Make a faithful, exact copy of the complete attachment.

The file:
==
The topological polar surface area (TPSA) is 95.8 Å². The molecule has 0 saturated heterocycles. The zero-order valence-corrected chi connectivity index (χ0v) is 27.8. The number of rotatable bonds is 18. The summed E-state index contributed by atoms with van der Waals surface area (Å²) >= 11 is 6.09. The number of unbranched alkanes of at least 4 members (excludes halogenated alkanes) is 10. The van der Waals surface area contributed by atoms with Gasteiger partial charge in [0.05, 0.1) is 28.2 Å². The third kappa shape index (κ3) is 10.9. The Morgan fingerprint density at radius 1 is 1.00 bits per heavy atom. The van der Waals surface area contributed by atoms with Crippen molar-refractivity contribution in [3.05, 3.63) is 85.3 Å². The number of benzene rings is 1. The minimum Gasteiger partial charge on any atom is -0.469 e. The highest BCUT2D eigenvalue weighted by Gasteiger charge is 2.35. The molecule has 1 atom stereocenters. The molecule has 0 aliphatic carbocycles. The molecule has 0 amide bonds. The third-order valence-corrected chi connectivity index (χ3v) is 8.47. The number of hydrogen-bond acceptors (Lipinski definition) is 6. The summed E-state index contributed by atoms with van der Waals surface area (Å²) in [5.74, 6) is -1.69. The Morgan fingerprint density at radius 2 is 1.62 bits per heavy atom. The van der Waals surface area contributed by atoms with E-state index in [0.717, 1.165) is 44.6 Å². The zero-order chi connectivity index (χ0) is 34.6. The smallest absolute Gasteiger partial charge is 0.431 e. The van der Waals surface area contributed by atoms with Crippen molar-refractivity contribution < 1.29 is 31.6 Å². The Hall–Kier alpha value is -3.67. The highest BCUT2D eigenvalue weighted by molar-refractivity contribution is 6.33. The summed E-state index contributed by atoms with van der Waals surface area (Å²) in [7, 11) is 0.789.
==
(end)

The topological polar surface area (TPSA) is 95.8 Å². The molecule has 0 saturated heterocycles. The zero-order valence-corrected chi connectivity index (χ0v) is 27.8. The number of rotatable bonds is 18. The summed E-state index contributed by atoms with van der Waals surface area (Å²) >= 11 is 6.09. The number of unbranched alkanes of at least 4 members (excludes halogenated alkanes) is 10. The van der Waals surface area contributed by atoms with Gasteiger partial charge in [0.05, 0.1) is 28.2 Å². The third kappa shape index (κ3) is 10.9. The Morgan fingerprint density at radius 1 is 1.00 bits per heavy atom. The van der Waals surface area contributed by atoms with Crippen molar-refractivity contribution in [3.05, 3.63) is 85.3 Å². The number of benzene rings is 1. The minimum Gasteiger partial charge on any atom is -0.469 e. The highest BCUT2D eigenvalue weighted by Gasteiger charge is 2.35. The molecule has 1 atom stereocenters. The molecule has 0 aliphatic carbocycles. The molecule has 0 amide bonds. The third-order valence-corrected chi connectivity index (χ3v) is 8.47. The number of hydrogen-bond acceptors (Lipinski definition) is 6. The summed E-state index contributed by atoms with van der Waals surface area (Å²) in [5.74, 6) is -1.69. The Morgan fingerprint density at radius 2 is 1.62 bits per heavy atom. The van der Waals surface area contributed by atoms with E-state index in [0.717, 1.165) is 44.6 Å². The zero-order chi connectivity index (χ0) is 34.6. The smallest absolute Gasteiger partial charge is 0.431 e. The van der Waals surface area contributed by atoms with Crippen molar-refractivity contribution < 1.29 is 31.6 Å². The Hall–Kier alpha value is -3.67. The highest BCUT2D eigenvalue weighted by molar-refractivity contribution is 6.33. The summed E-state index contributed by atoms with van der Waals surface area (Å²) in [7, 11) is 0.789.